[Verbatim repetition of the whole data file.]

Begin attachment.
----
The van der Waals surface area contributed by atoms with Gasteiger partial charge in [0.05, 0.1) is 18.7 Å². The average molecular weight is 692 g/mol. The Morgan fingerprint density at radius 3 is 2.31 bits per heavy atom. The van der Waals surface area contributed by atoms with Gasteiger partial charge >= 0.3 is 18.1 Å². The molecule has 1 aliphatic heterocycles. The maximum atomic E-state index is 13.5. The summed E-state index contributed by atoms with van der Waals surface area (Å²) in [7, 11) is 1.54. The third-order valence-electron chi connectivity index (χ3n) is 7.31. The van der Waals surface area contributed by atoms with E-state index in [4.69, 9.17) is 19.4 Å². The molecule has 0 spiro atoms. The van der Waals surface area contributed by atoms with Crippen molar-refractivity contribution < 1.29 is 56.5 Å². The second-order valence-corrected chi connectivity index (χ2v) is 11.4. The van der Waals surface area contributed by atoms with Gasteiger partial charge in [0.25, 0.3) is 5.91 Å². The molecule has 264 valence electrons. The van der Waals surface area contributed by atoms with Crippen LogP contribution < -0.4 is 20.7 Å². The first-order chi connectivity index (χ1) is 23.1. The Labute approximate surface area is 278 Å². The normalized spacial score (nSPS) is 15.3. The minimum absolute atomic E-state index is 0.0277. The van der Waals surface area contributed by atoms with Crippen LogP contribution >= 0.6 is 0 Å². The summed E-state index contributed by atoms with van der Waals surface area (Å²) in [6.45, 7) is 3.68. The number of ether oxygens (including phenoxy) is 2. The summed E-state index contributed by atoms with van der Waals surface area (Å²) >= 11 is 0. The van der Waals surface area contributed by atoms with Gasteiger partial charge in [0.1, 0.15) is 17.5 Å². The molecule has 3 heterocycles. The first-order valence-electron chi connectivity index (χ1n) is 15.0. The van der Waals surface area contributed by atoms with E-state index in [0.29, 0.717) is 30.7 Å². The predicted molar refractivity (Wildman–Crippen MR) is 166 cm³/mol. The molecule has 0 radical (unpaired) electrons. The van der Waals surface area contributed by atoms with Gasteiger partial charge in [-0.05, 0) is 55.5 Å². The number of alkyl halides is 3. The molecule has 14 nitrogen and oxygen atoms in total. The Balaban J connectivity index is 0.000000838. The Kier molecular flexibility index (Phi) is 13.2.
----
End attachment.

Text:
The van der Waals surface area contributed by atoms with Gasteiger partial charge in [0.05, 0.1) is 18.7 Å². The average molecular weight is 692 g/mol. The Morgan fingerprint density at radius 3 is 2.31 bits per heavy atom. The van der Waals surface area contributed by atoms with Gasteiger partial charge >= 0.3 is 18.1 Å². The molecule has 1 aliphatic heterocycles. The maximum atomic E-state index is 13.5. The summed E-state index contributed by atoms with van der Waals surface area (Å²) in [7, 11) is 1.54. The third-order valence-electron chi connectivity index (χ3n) is 7.31. The van der Waals surface area contributed by atoms with E-state index in [4.69, 9.17) is 19.4 Å². The molecule has 0 spiro atoms. The van der Waals surface area contributed by atoms with Crippen molar-refractivity contribution < 1.29 is 56.5 Å². The second-order valence-corrected chi connectivity index (χ2v) is 11.4. The van der Waals surface area contributed by atoms with Gasteiger partial charge in [0.25, 0.3) is 5.91 Å². The molecule has 264 valence electrons. The van der Waals surface area contributed by atoms with Crippen LogP contribution < -0.4 is 20.7 Å². The first-order chi connectivity index (χ1) is 23.1. The Labute approximate surface area is 278 Å². The normalized spacial score (nSPS) is 15.3. The minimum absolute atomic E-state index is 0.0277. The van der Waals surface area contributed by atoms with Crippen LogP contribution >= 0.6 is 0 Å². The summed E-state index contributed by atoms with van der Waals surface area (Å²) in [6.45, 7) is 3.68. The number of ether oxygens (including phenoxy) is 2. The summed E-state index contributed by atoms with van der Waals surface area (Å²) >= 11 is 0. The van der Waals surface area contributed by atoms with Gasteiger partial charge in [0.1, 0.15) is 17.5 Å². The molecule has 3 heterocycles. The first-order valence-electron chi connectivity index (χ1n) is 15.0. The van der Waals surface area contributed by atoms with E-state index in [0.29, 0.717) is 30.7 Å². The predicted molar refractivity (Wildman–Crippen MR) is 166 cm³/mol. The molecule has 0 radical (unpaired) electrons. The van der Waals surface area contributed by atoms with Gasteiger partial charge in [-0.05, 0) is 55.5 Å². The number of alkyl halides is 3. The molecule has 14 nitrogen and oxygen atoms in total. The Balaban J connectivity index is 0.000000838. The Kier molecular flexibility index (Phi) is 13.2.